Irish and the Armada
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Irish and the Armada by Alice Stopford Green

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Published by [s.n.] in [S.l.] .
Written in English


  • Armada, 1588.,
  • Ireland -- History -- 1558-1603.

Book details:

Edition Notes

Reprinted from Studies, March 1918.

Other titlesStudies.
Statementby Alice Stopford Green.
The Physical Object
Pagination21-46p. ;
Number of Pages46
ID Numbers
Open LibraryOL19092361M

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Elizabeth, queen of England, has taken on the mighty Spanish Armada and, in a stunning sea battle, vanquished it. But her troubles are far from over. Just across the western channel, her colony Ireland is embroiled in seething rebellion, with the island's fierce, untamed clan chieftains and their "wild Irish" followers refusing to bow to their /5(89). From the reviews: This book describes how the lack of navigational knowledge and ignorance of the western seaboard of Ireland, helped by some freak weather, finished off what Drake and his fellow mariners began and the story is a fascinating revelation of the realities of naval warfare in the sixteenth-century, this book is well worth reading not only because it debunks the mythology that surrounds the /5(5).   Des Ekin has studied the Spanish invasion of and its aftermath for years, and his new book, The Last Armada, makes a compelling case to re-evaluate what we Your personal guided-tour through the best of Ireland, Irish culture, and history.   Let’s end the fake news on where the Black Irish came from. Many claim they are from the Spanish Armada -- the offspring of shipwrecked Spanish sailors from who stayed in Ireland -- Author: Niall O'dowd.

  The Armada in Ireland The route of the Armada, (Map, Wikipedia) As the Armada rounded the northern Irish coast, it was in dire need of re-provision of both food and water. For this reason the fleet had to approach the unfamiliar coast of Ireland. There it was hit by westerly gales and crashed into the rocky Atlantic coast. The story of the Armada in Ireland is more likely to interest Irish historians, for it contains a thorough evaluation of the local folklore still extant in Ireland concerning the number and location of Armada wrecks. The book does not focus on either Spanish policy or Author: Richard Cosgrove.   The Book of Invasions Leabhar Gabhala is a semi-mythical history and one of the oldest Irish texts. It described the Fir Bolg, a small dark people, as one of the original invaders of Ireland.   Years ago, my friend, who was very Irish looking, used to say the black haired Irish were descendants of those sailors - as compared to the red haired ones. What I have learned over the years is that black hair is common among descendants of the Celts. The red hair is likely a .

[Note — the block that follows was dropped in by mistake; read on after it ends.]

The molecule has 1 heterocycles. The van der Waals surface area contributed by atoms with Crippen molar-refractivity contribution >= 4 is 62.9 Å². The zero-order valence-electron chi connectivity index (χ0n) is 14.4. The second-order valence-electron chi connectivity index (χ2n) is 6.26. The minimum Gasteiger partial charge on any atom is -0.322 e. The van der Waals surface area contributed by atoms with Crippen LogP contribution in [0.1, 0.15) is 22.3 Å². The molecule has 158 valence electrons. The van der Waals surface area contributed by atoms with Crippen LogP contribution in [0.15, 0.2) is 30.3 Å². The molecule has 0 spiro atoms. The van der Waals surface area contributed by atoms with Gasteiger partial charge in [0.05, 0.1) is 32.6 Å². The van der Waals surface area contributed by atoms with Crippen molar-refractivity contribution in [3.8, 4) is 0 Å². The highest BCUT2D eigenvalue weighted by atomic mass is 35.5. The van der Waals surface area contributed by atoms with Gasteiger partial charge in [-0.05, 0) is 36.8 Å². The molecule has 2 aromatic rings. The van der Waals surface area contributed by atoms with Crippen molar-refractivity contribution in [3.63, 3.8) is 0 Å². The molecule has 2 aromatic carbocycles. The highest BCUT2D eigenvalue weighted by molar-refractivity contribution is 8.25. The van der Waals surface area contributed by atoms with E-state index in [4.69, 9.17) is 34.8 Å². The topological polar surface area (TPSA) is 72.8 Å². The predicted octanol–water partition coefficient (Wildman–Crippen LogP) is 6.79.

Another theory of the origin of the term 'Black Irish' is that these people were descendants of Spanish traders who settled in Ireland and even descendants of the few Spanish sailors who were washed up on the west coast of Ireland after the disaster that was the 'Spanish Armada' of Mary, The Armada in Ireland story is well documented in the letter written by Francisco de Cuellar. It is not a myth. Heritage Partner Comment by That's Just How It . The Spanish Armada has been intrinsically linked to Ireland by what we might call “urban legend” and anecdotal myth. A recent contributor to our forum wondered if there is any possibility that sailors from the doomed Armada settled in the West Coast and contributed part of the heritage which was subsequently spread throughout the entire country. The Spanish Armada, Ireland and the Black Irish explained It is well-known in Ireland that dark features of those from west coastal counties are attributed to bloodlines who survived Spanish.